When I’m working, I forget that I’m lonely. Which I suppose means that I’m not lonely, when I’m working, technically. However, on days off I often find myself sitting around, staring blankly into space, nursing a familiar ache that lies heavy in my chest. It’s an ache I had even before I lost the baby. A wanting. A needing. Perhaps it’s the sensation that is frequently described as “the human condition”. It’s what leads us to seek out friends and family, or activities, or travel. It’s a raw, hurting spot inside that comes out most strongly when there is nothing to distract you from it.

I sit here in my little cottage, a cup of coffee growing cold, a cat snuggled in my lap, the icy wind whipping snow against the western windows… and I just hurt. I long to be around people, but more than that, I long for people to long to be around me. I miss the person I’m in love with, and often wonder why she doesn’t commit time to me more often. I miss the adventures I’ve had and try to relive them over and over by looking at the adventures of others. I miss the hope and promise of my own daughter growing in my belly. I miss the hustle and bustle of being a foster mom.

But the truth is, this ache is a part of me, and has always been here. It has lead me down the road to depression, sometimes severely, and then counseling and hard work on my part helped me out of it. But it tickles at the back of my mind, wanting to grab me back, tempting me with alcohol or sleeping pills or some other vice, sleeping all day, staying in bed with the covers pulled up over my head because I can’t face another moment of this loneliness. Even traveling, I’ve had this ache. There are few times I haven’t. Perhaps that is my only comfort, that it is with me wherever I go, an unsettling feeling just out of my line of sight, the weight of a cloud just over my head, a sort of extra gravity that tugs against every beat of my heart.

What is it? Depression, anxiety, some sort of genetic make-up that pre-disposes me to the temptations of a psychiatric abyss? Just a psychic disease that never lets me feel fully present in the moment, never lets me stop wanting and needing more? Or do I simply sense the isolation more keenly and more often than most? Or do I sense it exactly the same as other people do, and just choose to write about it while they don’t?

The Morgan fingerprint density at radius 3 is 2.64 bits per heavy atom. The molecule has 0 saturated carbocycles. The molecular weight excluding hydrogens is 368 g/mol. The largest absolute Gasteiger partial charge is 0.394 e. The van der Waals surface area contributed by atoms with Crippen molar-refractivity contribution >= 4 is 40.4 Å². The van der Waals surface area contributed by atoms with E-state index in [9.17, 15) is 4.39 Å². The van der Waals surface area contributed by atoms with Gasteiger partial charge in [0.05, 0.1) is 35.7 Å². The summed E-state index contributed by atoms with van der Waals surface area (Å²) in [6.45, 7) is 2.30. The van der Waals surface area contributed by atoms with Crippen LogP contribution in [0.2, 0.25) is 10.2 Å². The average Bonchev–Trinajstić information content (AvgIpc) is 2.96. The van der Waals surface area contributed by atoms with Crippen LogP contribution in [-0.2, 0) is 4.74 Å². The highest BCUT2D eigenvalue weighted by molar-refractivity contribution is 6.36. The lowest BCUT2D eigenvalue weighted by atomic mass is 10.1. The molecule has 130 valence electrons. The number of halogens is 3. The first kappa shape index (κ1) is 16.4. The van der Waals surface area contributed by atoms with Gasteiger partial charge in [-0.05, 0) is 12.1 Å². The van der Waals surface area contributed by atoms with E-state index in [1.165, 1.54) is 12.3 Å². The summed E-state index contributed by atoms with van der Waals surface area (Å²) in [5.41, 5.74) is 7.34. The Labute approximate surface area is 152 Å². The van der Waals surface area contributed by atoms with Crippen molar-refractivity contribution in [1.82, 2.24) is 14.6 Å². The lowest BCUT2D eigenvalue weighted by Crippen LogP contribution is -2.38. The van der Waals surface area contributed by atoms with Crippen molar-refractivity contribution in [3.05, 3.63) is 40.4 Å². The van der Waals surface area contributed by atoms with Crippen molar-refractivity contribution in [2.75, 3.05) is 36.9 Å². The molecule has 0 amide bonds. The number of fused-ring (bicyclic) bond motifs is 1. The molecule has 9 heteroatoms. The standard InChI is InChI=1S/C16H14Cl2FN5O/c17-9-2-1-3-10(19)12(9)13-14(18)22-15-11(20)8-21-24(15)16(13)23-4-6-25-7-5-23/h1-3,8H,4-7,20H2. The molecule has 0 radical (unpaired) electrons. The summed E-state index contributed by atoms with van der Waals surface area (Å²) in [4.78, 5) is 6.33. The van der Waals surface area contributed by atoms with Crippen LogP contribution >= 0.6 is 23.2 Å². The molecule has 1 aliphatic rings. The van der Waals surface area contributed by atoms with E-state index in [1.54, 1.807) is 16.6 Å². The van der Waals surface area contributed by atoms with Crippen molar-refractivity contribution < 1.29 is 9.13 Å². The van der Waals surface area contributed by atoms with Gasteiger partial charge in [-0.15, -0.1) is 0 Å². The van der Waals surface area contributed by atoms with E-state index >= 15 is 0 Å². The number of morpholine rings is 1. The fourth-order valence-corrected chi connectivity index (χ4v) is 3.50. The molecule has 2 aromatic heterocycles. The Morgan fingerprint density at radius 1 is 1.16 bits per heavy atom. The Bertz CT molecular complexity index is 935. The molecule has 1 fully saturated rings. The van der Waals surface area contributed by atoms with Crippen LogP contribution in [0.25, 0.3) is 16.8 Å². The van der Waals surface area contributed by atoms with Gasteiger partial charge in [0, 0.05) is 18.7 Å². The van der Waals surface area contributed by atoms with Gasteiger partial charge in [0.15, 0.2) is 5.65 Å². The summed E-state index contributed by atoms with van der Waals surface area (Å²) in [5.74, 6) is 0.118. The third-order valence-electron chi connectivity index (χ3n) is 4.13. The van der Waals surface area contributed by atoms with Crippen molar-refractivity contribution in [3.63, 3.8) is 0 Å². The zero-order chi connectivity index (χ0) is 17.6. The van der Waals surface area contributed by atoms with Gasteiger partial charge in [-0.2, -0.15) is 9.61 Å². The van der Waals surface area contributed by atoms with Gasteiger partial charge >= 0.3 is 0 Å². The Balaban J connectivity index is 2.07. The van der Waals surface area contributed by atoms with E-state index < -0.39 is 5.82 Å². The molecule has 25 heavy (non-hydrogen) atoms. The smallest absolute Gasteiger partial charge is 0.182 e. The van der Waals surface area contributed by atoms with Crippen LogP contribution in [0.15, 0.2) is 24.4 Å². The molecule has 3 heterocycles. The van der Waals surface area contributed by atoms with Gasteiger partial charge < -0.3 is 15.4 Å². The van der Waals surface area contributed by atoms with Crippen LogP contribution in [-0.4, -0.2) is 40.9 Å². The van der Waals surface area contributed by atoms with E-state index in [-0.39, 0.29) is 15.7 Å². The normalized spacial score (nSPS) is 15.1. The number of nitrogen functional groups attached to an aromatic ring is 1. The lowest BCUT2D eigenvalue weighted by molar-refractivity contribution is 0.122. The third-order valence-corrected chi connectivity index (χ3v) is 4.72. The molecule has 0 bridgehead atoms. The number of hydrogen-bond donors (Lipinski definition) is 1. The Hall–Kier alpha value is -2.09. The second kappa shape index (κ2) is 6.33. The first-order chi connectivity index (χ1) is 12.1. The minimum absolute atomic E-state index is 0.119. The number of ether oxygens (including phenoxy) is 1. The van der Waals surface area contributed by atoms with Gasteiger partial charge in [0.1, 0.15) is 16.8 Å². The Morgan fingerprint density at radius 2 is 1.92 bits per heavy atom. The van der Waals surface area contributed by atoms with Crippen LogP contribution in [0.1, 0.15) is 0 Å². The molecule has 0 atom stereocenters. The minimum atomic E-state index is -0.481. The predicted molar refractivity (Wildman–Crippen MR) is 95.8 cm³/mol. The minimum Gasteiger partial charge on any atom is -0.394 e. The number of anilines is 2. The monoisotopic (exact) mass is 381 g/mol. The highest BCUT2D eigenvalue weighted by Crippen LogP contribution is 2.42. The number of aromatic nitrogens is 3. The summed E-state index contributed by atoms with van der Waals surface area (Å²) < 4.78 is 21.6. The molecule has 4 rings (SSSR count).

Today my mother, who is living with me at the moment, told me she doesn’t want to foster another baby right now. I, on the other hand, do. I haven’t had any calls, but I would be eager and happy to get one. I don’t know if this means she doesn’t want me to get pregnant again, either, or if she is just enjoying the freedom of not being tied down, like we were when we had Moose. I long for a baby though, with a physical ache, and don’t know that I could give it up. I don’t know that I could do it without her, though, either.

Yesterday I actually bought a package of OPK sticks. I can’t believe that in a month, I will be peeing on them again. It seems unreal. It’s like nothing ever happened, like I never had a daughter. I certainly didn’t want to be pregnant twice. I just wanted to do it once, have a girl, and then keep fostering if I wanted more kids. I was really and truly miserably sick my first trimester. And even before that, the anxieties that went along with TTC-ing, the ups and down of TWWs and peeing on sticks… even though I only did it for four months, it was exhausting and frustrating. To think that I could go through it all over again, only to be given overwhelming and all-encompassing grief… is unbearable. And yet NOT to try is also unbearable. The whole thing just feels like a repeated punch to the gut.

Author: Mother of All Things

Mother by fostering, adoption, and marriage... wife to my best friend... Bay area critical care nurse... travel in my blood, reading in my bones, clean food on my mind!

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